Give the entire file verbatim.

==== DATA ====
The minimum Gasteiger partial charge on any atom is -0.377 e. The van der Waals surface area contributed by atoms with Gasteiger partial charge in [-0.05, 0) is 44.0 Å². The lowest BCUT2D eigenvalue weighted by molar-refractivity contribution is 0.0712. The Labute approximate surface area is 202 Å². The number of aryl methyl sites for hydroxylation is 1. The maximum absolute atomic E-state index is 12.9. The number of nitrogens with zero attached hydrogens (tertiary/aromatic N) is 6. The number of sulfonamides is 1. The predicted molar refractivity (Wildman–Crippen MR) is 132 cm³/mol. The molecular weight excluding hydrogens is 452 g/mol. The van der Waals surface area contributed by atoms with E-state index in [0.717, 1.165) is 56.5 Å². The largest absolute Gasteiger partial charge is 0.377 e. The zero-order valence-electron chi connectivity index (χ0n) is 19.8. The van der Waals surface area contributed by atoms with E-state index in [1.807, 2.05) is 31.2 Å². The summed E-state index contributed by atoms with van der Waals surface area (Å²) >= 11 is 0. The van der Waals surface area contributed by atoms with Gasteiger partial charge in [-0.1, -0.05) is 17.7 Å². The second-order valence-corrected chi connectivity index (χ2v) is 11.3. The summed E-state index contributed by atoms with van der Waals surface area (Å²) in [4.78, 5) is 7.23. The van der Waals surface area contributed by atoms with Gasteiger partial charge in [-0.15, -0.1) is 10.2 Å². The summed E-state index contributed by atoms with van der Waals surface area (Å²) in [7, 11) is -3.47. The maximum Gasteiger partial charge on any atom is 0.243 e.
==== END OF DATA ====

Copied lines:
The minimum Gasteiger partial charge on any atom is -0.377 e. The van der Waals surface area contributed by atoms with Gasteiger partial charge in [-0.05, 0) is 44.0 Å². The lowest BCUT2D eigenvalue weighted by molar-refractivity contribution is 0.0712. The Labute approximate surface area is 202 Å². The number of aryl methyl sites for hydroxylation is 1. The maximum absolute atomic E-state index is 12.9. The number of nitrogens with zero attached hydrogens (tertiary/aromatic N) is 6. The number of sulfonamides is 1. The predicted molar refractivity (Wildman–Crippen MR) is 132 cm³/mol. The molecular weight excluding hydrogens is 452 g/mol. The van der Waals surface area contributed by atoms with E-state index in [0.717, 1.165) is 56.5 Å². The largest absolute Gasteiger partial charge is 0.377 e. The zero-order valence-electron chi connectivity index (χ0n) is 19.8. The van der Waals surface area contributed by atoms with E-state index in [1.807, 2.05) is 31.2 Å². The summed E-state index contributed by atoms with van der Waals surface area (Å²) >= 11 is 0. The van der Waals surface area contributed by atoms with Gasteiger partial charge in [-0.1, -0.05) is 17.7 Å². The second-order valence-corrected chi connectivity index (χ2v) is 11.3. The summed E-state index contributed by atoms with van der Waals surface area (Å²) in [4.78, 5) is 7.23. The van der Waals surface area contributed by atoms with Gasteiger partial charge in [-0.15, -0.1) is 10.2 Å². The summed E-state index contributed by atoms with van der Waals surface area (Å²) in [7, 11) is -3.47. The maximum Gasteiger partial charge on any atom is 0.243 e.